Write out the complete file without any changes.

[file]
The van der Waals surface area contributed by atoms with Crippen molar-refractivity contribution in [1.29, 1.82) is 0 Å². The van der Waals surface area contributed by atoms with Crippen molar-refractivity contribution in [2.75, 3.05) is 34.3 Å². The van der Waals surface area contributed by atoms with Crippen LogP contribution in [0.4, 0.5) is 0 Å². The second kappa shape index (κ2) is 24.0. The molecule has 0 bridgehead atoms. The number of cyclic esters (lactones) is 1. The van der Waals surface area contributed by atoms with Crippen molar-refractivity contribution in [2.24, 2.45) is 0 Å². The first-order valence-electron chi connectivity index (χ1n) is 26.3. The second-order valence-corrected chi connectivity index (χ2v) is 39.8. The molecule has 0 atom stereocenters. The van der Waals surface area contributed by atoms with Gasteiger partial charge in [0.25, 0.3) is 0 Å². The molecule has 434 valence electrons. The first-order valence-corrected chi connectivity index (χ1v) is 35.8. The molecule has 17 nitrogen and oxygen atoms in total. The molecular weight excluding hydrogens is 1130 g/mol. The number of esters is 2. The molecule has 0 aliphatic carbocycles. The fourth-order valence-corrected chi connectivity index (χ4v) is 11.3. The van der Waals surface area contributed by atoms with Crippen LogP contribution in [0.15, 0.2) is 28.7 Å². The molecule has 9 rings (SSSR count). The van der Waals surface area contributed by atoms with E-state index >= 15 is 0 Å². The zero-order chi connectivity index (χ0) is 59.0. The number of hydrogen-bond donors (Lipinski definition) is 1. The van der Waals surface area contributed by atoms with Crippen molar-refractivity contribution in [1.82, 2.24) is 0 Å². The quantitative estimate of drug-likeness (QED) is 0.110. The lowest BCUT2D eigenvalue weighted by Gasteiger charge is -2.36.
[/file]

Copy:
The van der Waals surface area contributed by atoms with Crippen molar-refractivity contribution in [1.29, 1.82) is 0 Å². The van der Waals surface area contributed by atoms with Crippen molar-refractivity contribution in [2.75, 3.05) is 34.3 Å². The van der Waals surface area contributed by atoms with Crippen LogP contribution in [0.4, 0.5) is 0 Å². The second kappa shape index (κ2) is 24.0. The molecule has 0 bridgehead atoms. The number of cyclic esters (lactones) is 1. The van der Waals surface area contributed by atoms with Crippen molar-refractivity contribution in [2.24, 2.45) is 0 Å². The first-order valence-electron chi connectivity index (χ1n) is 26.3. The second-order valence-corrected chi connectivity index (χ2v) is 39.8. The molecule has 0 atom stereocenters. The van der Waals surface area contributed by atoms with Gasteiger partial charge in [0.25, 0.3) is 0 Å². The molecule has 434 valence electrons. The first-order valence-corrected chi connectivity index (χ1v) is 35.8. The molecule has 17 nitrogen and oxygen atoms in total. The molecular weight excluding hydrogens is 1130 g/mol. The number of esters is 2. The molecule has 0 aliphatic carbocycles. The fourth-order valence-corrected chi connectivity index (χ4v) is 11.3. The van der Waals surface area contributed by atoms with Crippen LogP contribution in [0.15, 0.2) is 28.7 Å². The molecule has 9 rings (SSSR count). The van der Waals surface area contributed by atoms with E-state index >= 15 is 0 Å². The zero-order chi connectivity index (χ0) is 59.0. The number of hydrogen-bond donors (Lipinski definition) is 1. The van der Waals surface area contributed by atoms with Crippen molar-refractivity contribution in [1.82, 2.24) is 0 Å². The quantitative estimate of drug-likeness (QED) is 0.110. The lowest BCUT2D eigenvalue weighted by Gasteiger charge is -2.36.